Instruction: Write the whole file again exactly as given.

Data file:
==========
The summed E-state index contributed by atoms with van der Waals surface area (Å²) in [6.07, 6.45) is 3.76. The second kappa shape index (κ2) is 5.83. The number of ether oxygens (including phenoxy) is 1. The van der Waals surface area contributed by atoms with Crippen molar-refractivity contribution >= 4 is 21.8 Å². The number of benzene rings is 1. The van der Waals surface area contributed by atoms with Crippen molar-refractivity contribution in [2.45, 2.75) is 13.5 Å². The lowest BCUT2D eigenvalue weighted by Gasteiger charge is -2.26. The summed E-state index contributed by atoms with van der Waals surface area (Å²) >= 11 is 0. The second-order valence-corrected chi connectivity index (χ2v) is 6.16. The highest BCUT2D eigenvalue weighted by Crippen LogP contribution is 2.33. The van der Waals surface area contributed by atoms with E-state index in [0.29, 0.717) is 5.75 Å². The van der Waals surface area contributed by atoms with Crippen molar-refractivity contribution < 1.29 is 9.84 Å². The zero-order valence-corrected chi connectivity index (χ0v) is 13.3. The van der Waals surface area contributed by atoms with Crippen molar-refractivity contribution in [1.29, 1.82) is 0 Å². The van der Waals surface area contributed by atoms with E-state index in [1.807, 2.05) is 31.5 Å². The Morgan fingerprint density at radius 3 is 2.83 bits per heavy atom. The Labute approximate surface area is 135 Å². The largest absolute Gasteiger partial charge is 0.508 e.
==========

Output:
The summed E-state index contributed by atoms with van der Waals surface area (Å²) in [6.07, 6.45) is 3.76. The second kappa shape index (κ2) is 5.83. The number of ether oxygens (including phenoxy) is 1. The van der Waals surface area contributed by atoms with Crippen molar-refractivity contribution >= 4 is 21.8 Å². The number of benzene rings is 1. The van der Waals surface area contributed by atoms with Crippen molar-refractivity contribution in [2.45, 2.75) is 13.5 Å². The lowest BCUT2D eigenvalue weighted by Gasteiger charge is -2.26. The summed E-state index contributed by atoms with van der Waals surface area (Å²) >= 11 is 0. The second-order valence-corrected chi connectivity index (χ2v) is 6.16. The highest BCUT2D eigenvalue weighted by Crippen LogP contribution is 2.33. The van der Waals surface area contributed by atoms with E-state index in [0.29, 0.717) is 5.75 Å². The van der Waals surface area contributed by atoms with Crippen molar-refractivity contribution < 1.29 is 9.84 Å². The zero-order valence-corrected chi connectivity index (χ0v) is 13.3. The van der Waals surface area contributed by atoms with Crippen molar-refractivity contribution in [1.29, 1.82) is 0 Å². The van der Waals surface area contributed by atoms with E-state index in [1.807, 2.05) is 31.5 Å². The Morgan fingerprint density at radius 3 is 2.83 bits per heavy atom. The Labute approximate surface area is 135 Å². The largest absolute Gasteiger partial charge is 0.508 e.